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Part 2: Moral Injury Through a Biblical Lens.

Here's a thought: God intended for us to be morally injured. I know that sounds harsh but, hear me out. Clearly, He wanted there to be consequences for wrong actions and willful disobedience. One of the first safe guards He put into place in Genesis 2 verse 17 was a prohibition paraphrased as: 'steer clear of the tree of the knowledge of Good and Evil or else.' Did Adam understand the concept of death? We may never know but it was clear that God spelled out a consequence for the first time; if this, then that. Will we ever know God's motivation for including a forbidden item in an otherwise free garden? Most likely not. Whatever the reason, there was introduced the concept of consequences. For your longevity, for your own moral good, for your relationship with me to remain boundary free, Do.Not.Eat.From.That.Tree.

Gods' moral imperatives were to maintain the Holy nature of His creations. His desire has always been for us to enjoy our lives as lived within His will. Life outside of His will leads to spiritual and often physical death. With that understanding, God ended up leaving it to us to make significant choices for ourselves; each choice with a consequence attached. One could argue that the initial idea of negative consequences was to give us an internal "check" to wrestle with; 'should I, or shouldn't I do a thing? ' You can almost see Eve's internal dialogue when talking to the serpent about the veracity of God's threat. Those who raise toddlers often see this as you watch them suss out 'what will happen if I do...'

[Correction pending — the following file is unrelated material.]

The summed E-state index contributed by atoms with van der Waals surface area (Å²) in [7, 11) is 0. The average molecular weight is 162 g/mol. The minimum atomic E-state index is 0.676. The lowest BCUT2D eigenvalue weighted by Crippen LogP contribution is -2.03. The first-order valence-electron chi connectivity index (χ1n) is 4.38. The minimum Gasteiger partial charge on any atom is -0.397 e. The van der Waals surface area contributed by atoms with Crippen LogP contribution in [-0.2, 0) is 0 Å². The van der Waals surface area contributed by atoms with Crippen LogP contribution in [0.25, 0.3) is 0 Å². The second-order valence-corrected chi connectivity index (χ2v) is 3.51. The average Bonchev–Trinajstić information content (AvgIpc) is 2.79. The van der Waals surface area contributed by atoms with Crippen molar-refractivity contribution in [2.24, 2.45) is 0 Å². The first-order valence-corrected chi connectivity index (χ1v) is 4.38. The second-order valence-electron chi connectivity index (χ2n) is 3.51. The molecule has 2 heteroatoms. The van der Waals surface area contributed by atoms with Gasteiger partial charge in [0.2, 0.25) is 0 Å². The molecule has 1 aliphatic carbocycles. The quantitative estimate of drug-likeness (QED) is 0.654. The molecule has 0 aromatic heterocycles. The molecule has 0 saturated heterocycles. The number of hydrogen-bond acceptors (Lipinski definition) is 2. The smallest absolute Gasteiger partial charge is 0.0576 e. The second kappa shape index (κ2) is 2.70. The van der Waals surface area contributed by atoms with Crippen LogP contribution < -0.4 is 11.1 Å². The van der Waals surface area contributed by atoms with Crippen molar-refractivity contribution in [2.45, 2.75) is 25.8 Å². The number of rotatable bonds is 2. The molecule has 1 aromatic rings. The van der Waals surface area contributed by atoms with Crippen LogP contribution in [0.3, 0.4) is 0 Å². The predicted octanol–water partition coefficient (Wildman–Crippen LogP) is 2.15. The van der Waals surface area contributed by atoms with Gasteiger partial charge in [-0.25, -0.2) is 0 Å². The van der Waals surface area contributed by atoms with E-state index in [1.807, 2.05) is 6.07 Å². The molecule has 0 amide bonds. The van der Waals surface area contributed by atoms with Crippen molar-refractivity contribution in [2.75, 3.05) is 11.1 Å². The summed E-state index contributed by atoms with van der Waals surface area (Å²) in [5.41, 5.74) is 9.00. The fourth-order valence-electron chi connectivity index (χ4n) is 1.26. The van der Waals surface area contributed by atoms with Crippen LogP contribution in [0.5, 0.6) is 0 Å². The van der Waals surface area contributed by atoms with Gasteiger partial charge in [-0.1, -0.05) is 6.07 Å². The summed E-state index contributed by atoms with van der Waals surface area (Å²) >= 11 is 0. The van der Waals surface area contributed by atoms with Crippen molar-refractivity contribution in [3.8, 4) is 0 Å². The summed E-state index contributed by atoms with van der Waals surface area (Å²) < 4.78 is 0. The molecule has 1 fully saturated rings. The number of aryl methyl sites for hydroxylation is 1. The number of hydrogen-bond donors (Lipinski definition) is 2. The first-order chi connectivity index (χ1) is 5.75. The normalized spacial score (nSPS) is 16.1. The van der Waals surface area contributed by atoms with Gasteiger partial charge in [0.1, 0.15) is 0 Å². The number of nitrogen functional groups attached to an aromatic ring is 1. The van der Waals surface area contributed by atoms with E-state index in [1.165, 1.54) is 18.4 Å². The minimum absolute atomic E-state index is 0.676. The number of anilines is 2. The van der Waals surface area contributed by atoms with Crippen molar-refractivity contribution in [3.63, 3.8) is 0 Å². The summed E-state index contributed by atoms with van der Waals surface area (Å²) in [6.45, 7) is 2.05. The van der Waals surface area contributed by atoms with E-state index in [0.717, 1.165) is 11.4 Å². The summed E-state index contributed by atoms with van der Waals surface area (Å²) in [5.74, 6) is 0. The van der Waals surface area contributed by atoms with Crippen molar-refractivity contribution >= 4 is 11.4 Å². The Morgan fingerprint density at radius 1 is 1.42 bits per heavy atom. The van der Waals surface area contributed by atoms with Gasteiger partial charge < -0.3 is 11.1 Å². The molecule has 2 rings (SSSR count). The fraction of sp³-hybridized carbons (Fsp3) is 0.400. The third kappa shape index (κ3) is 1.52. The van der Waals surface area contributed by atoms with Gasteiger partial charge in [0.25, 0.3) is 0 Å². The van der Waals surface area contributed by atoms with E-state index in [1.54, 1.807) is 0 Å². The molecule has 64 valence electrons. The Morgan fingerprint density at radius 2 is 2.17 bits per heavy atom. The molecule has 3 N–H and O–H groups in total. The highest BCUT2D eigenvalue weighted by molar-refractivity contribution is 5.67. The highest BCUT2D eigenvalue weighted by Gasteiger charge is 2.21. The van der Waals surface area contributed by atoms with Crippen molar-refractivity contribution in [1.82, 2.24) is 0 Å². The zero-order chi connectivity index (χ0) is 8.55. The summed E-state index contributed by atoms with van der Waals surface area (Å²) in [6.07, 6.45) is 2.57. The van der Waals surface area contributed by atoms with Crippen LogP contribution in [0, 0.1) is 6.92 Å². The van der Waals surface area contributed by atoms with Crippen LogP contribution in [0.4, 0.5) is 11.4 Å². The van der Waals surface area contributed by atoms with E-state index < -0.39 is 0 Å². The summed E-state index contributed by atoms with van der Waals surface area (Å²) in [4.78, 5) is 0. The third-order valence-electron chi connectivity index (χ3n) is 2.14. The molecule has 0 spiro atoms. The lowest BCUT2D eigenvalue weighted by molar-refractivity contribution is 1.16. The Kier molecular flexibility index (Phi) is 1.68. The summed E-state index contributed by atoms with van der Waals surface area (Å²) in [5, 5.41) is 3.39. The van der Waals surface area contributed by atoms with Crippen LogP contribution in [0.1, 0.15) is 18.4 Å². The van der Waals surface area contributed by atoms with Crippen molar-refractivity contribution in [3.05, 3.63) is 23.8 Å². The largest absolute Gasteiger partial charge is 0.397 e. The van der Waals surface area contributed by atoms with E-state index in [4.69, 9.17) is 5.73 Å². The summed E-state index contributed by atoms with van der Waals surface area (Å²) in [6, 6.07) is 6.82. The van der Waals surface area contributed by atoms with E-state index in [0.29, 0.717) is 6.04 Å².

As adults, we have an understanding that one bad decision often follows another in the course of a lifetime of living outside of Gods will right? The activation of the emotions guilt and shame are devastatingly witnessed as the holy pair became sin filled right before our eyes. Two of the deepest and most morally gripping emotions were set into motion with that one bite. And then the "blame game" started. Had Eve and Adam admitted to their responsibility in the matter, I kinda think that a different sort of